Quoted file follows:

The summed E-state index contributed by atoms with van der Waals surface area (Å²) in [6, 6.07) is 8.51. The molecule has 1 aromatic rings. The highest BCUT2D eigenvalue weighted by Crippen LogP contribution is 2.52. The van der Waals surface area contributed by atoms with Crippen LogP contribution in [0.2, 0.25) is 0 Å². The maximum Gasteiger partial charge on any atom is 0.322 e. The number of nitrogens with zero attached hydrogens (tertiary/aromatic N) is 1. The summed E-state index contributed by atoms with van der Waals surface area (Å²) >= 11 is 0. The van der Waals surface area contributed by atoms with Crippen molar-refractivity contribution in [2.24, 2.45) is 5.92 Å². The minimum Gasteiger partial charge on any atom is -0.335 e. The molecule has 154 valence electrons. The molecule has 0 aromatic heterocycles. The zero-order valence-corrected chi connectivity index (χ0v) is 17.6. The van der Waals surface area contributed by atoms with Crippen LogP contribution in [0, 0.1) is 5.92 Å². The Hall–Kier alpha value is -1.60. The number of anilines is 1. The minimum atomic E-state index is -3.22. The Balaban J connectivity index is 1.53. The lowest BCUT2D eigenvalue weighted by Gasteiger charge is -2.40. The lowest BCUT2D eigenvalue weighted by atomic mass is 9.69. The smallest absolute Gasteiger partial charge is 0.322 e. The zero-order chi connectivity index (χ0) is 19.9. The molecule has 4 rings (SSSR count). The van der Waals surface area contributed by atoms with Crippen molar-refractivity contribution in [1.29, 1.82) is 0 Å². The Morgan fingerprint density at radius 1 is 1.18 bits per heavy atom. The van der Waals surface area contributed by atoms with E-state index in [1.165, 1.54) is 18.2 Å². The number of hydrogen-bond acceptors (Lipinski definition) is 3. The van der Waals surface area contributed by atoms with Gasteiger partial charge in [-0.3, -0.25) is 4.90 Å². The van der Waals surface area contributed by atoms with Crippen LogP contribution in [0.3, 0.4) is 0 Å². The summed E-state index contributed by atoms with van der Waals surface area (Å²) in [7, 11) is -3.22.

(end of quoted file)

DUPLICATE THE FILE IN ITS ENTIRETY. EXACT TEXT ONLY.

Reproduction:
The summed E-state index contributed by atoms with van der Waals surface area (Å²) in [6, 6.07) is 8.51. The molecule has 1 aromatic rings. The highest BCUT2D eigenvalue weighted by Crippen LogP contribution is 2.52. The van der Waals surface area contributed by atoms with Crippen LogP contribution in [0.2, 0.25) is 0 Å². The maximum Gasteiger partial charge on any atom is 0.322 e. The number of nitrogens with zero attached hydrogens (tertiary/aromatic N) is 1. The summed E-state index contributed by atoms with van der Waals surface area (Å²) >= 11 is 0. The van der Waals surface area contributed by atoms with Crippen molar-refractivity contribution in [2.24, 2.45) is 5.92 Å². The minimum Gasteiger partial charge on any atom is -0.335 e. The molecule has 154 valence electrons. The molecule has 0 aromatic heterocycles. The zero-order valence-corrected chi connectivity index (χ0v) is 17.6. The van der Waals surface area contributed by atoms with Crippen LogP contribution in [0, 0.1) is 5.92 Å². The Hall–Kier alpha value is -1.60. The number of anilines is 1. The minimum atomic E-state index is -3.22. The Balaban J connectivity index is 1.53. The lowest BCUT2D eigenvalue weighted by Gasteiger charge is -2.40. The lowest BCUT2D eigenvalue weighted by atomic mass is 9.69. The smallest absolute Gasteiger partial charge is 0.322 e. The zero-order chi connectivity index (χ0) is 19.9. The molecule has 4 rings (SSSR count). The van der Waals surface area contributed by atoms with Crippen molar-refractivity contribution in [1.29, 1.82) is 0 Å². The Morgan fingerprint density at radius 1 is 1.18 bits per heavy atom. The van der Waals surface area contributed by atoms with E-state index in [1.165, 1.54) is 18.2 Å². The number of hydrogen-bond acceptors (Lipinski definition) is 3. The van der Waals surface area contributed by atoms with Gasteiger partial charge in [-0.3, -0.25) is 4.90 Å². The van der Waals surface area contributed by atoms with Crippen LogP contribution in [0.3, 0.4) is 0 Å². The summed E-state index contributed by atoms with van der Waals surface area (Å²) in [7, 11) is -3.22.